2006-2007 Academic training programme


Monday 11 June
from 11:00 to 12:00 - Main Auditorium, bldg. 500

Nanotechnologies: a general introduction (1/3)
C. Bottani / Nuclear Engineering Department, Polytechnic of Milano, IT

After a brief description of what is nanotechnology (a triple definition will be attempted) and of its importance for the society, this first lecture mainly aims at showing how nanoscience makes various nanotechnologies possible. The surprising story of direct imaging and manipulation of atoms (scanning probe microscopies will be the specific subject of the third lecture by Prof. Andrea Li Bassi) is told to naturally introduce the crucial role of quantum confinement and surface defects. The electronic and vibrational properties of nanostructures are then discussed to understand the connection between the deeply modified (with respect to the bulk) quantum spectra and the physico-chemical properties of nanoscopic objects. In this context the concept of superatom (and its generalizations) is stressed. The essential role of both size and size control is finally emphasized discussing some significant applications in the fields of materials, devices and medicine. To this last argument (nanomedicine) the second lecture (by Prof. Mauro Ferrari) is entirely devoted.

Tuesday 12 June
from 11:30 to 12:30 (Please note unusual time!) - Main Auditorium, bldg. 500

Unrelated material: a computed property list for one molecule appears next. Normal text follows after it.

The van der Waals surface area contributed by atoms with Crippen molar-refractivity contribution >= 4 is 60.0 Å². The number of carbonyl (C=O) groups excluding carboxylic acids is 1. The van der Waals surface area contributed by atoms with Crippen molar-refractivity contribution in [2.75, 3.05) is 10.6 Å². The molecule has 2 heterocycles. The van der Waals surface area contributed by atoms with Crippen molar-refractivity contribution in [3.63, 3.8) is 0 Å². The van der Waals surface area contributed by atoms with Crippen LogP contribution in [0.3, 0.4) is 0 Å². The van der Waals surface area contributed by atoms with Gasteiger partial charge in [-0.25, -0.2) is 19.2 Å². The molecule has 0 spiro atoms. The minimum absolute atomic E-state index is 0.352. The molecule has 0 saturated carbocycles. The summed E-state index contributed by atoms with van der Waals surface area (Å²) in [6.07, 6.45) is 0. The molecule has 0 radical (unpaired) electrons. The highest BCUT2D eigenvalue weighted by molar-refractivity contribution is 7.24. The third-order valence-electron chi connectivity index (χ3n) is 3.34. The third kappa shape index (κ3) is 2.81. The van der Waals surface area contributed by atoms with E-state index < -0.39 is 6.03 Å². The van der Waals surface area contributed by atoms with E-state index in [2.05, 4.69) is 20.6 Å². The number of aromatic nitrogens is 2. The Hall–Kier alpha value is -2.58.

Nanomedicine (2/3)
M. Ferrari / Univ. of Texas, Health Science Center, MD Anderson Cancer Center and Rice University, Houston, USA

With its ability to interface with biology on multiple dimensional scales, all the way down to the molecular and atomic domains, nanotechnology emerges as a promising candidate to help negotiate some of the bottlenecks that have impeded progress in the conquest of cancer, cardiovascular disease, and the multitude of bodily afflictions that 'flesh is heir to'. No, the Bard himself was not active in nanomedicine, as far as history has reported - but vast swaths of human knowledge are currently being developed, refined and reinterpreted to provide new nanoscopic tools against disease. From physics, chemistry, engineering, mathematics, biology, the clinical disciplines and many others fields still, alliances are being formed to score successes in the early detection of disease from biological fluids, the molecular identification of pathological lesions in radiological imaging, the directed localization of therapeutic agents that maximize efficacy while reducing undesired collateral damage, and the intelligent release of drugs from implants inspired by the body's own immune and endocrine functionalities.

Wednesday 13 June
from 11:00 to 12:00 - Main Auditorium, bldg. 500

The scanning probe microscope: an essential tool for nanotechnologies (3/3)
A. Li Bassi / Nuclear Engineering Department, Polytechnic of Milano, IT

Scanning probe microscopies (SPM), and in particular Scanning Tunneling Microscopy (STM) and Atomic Force Microscopy (AFM), allow high resolution imaging in the direct space of surfaces and represent thus an essential tool for the investigation of surfaces and supported nanostructures down to the nanometer and atomic scale. After a brief historical introduction, the lecture provides an overview of the basic principles of STM and AFM, and a description of the experimental setups required for STM and AFM measurements. It will also be shown that measurement of surface electronic properties (i.e. of the surface LDOS, Local electron Density of States) is possible by means of Scanning Tunneling Spectroscopy (STS). Examples drawn from the fields of surface science and bio-nanotechnologies will be illustrated, ranging from the study of nanostructured thin films and clusters deposited on surfaces to the imaging of proteins and biomolecules.

by HR Department